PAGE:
During the debate, U.S. chief delegate Southwick said the United States was pleased at the outcome, which showed the determination of many countries to achieve a positive result. The consensus reflected a careful balance, he said. There was a serious need to open the UPU doors to wider and deeper relations with all postal stakeholders. Southwick said the United States appreciated the staged, transitional implementation plan that would provide for a trial of the new system up to the Abidjan Congress in 2004. The new plan would open up more possibilities for developing countries to improve their postal operations. Approval of the recommendations, he said, would send a strong signal to the entire world that the UPU is strong and confident about its future.
After much discussion (19 countries expressed their views on the reform proposals), the HLG proposals were declared approved. Besides the recommendations on openness to the private sector, the CA approved a revision of the mission statement of the UPU, agreed that the UPU Congress will henceforth be held every four years instead of every five, and made recommendations on financing of the UPU and revisions of the UPU Acts. The CA also approved a revised draft of the UPU convention and final protocol and recommended that it be submitted to the 2004 Congress for approval. Proposals for changes in the Acts that are submitted to the 2004 Congress are to be based on this draft rather than on the 1999 convention.
Many countries expressed their gratitude and praise for Young-su Kwon, of the Republic of Korea, chairman of the HLG, and for members of the HLG, for their hard work over the past two years. In the spirit of the moment, UPU Director General Thomas Leavey (U.S.) presented Kwon with an award in appreciation of his dedication to UPU reform.
Comment: The United States is especially pleased with this move toward openness and transparency, which U.S. representatives had promoted throughout the eight meetings of the High Level Group. Despite strong divisions on this issue at the 1999 Beijing Congress, and despite continuing concern about the requirements of openness from a few countries -- notably Barbados, Japan and Canada -- the HLG over its two-year cycle gradually evolved a spirit of consensus in order to put these proposals forward. The United States believes that private-sector stakeholders should take advantage of the opportunities that have been created and demonstrate over the period leading up to the 2004 Abidjan Congress that private-sector participation in UPU activities and meetings will be constructive and mutually beneficial to all participants. End comment.
Advisory Group Support for Reform
The chairman of the private-sector Advisory Group, Felix Muriel (Spain), summarized the group's meeting in Geneva on October 11, 2001. Members of the Advisory Group had been pleased with the report of the High Level Group. They considered it a great contribution to UPU, he said, and approved all of its recommendations about the new Consultative Committee and its role in the future structure of the UPU. Muriel said the HLG proposals offered light and hope, and infinite possibilities for the future, especially in regard to help for developing countries. He said the private-sector organizations were ready to be cooperative colleagues and fair competitors. The time has come for change, he said, because a "sleeping shrimp can be carried away by the current." During the Advisory Group meeting, Muriel said, the Director General had urged that the Advisory Group disseminate its work and expand its membership. He had stressed that the new Consultative Committee marked a major step forward towards greater UPU openness.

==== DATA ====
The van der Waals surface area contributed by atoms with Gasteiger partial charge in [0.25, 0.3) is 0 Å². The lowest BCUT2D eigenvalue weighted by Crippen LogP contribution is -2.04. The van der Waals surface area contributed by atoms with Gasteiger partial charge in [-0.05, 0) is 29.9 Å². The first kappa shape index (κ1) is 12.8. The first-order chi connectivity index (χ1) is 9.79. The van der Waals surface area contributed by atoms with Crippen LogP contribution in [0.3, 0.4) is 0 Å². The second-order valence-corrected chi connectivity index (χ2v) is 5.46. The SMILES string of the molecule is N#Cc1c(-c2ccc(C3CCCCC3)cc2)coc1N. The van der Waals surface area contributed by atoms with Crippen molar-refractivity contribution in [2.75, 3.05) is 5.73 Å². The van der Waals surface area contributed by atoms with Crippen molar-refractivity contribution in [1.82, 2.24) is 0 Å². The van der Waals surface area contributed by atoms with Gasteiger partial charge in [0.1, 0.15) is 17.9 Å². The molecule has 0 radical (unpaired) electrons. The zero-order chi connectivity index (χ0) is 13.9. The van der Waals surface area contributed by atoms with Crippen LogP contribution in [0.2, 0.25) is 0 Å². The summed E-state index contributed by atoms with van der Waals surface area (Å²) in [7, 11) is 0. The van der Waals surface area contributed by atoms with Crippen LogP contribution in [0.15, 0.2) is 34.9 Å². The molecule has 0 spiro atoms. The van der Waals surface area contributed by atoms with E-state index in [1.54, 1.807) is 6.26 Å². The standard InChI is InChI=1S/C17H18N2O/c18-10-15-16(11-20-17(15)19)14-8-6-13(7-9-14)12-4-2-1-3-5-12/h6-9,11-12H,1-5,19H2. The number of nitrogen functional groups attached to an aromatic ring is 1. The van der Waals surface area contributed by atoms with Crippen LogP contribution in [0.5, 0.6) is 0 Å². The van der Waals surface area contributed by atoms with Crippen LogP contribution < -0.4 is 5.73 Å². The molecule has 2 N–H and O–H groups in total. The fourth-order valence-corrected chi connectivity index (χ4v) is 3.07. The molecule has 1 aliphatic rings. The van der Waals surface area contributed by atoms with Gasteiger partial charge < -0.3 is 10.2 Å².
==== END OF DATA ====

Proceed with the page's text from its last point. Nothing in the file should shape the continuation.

In regard to the financing of Advisory Group activities, previously a contentious subject, the chairman was pleased to announce that after much discussion, the Group had agreed that the UPU would charge a "membership fee" for the private members of the Advisory Group, basically to cover the costs of documentation and interpretation, and that it recommended implementation of the same arrangement in the new Consultative Committee. The agreed-upon fee, referred to as the "annual contribution and subscription fee," would amount to 2,000 Swiss francs per member per year (about $1,200).
Continuation of Reform
Following up on another HLG recommendation, the Council agreed that UPU reform must continue and that its Committee 1 (headed by B. N. Som of India) should carry on the work identified and begun by the HLG. To pursue this, Committee 1 established two new project teams. The "Management of the Work of the Union Project Team" will study the use of the term "postal administration," regulation of postal market players, respective responsibilities of operators and regulators, the transition of the private-sector Advisory Group to the new Consultative Committee, including criteria for membership in the Consultative Committee, and the role of the UPU in extraterritorial offices of exchange (ETOEs). The 13 members of Project Team 1 will be Brazil, Cote d'Ivoire, Germany, Hungary, India, Japan, Korea, Morocco, Netherlands, Russia, Spain, United States of America, and United Kingdom. Jan Wright of the UK was elected as chairman. Canada, Portugal, and China will be observers.
The "Acts of the Union Project Team" is charged with continuing the work of the HLG ad hoc group on the recasting of the Acts. Areas to be studied include the legal status of reservations to the UPU Acts, proposals to harmonize language and clarify provisions of the Acts, and development of guidance for the Terminal Dues Action Group, the Liability Project Team, and other groups regarding definitions for terms used in the Acts. Project Team 2 consists of seven members: Cote d'Ivoire, India, Japan, Switzerland, Tanzania, the United States of America, and United Kingdom. William Alvis (U.S.) was elected chairman. Belgium will act as observer.
The UPU and the Terrorist Attacks of September 11, 2001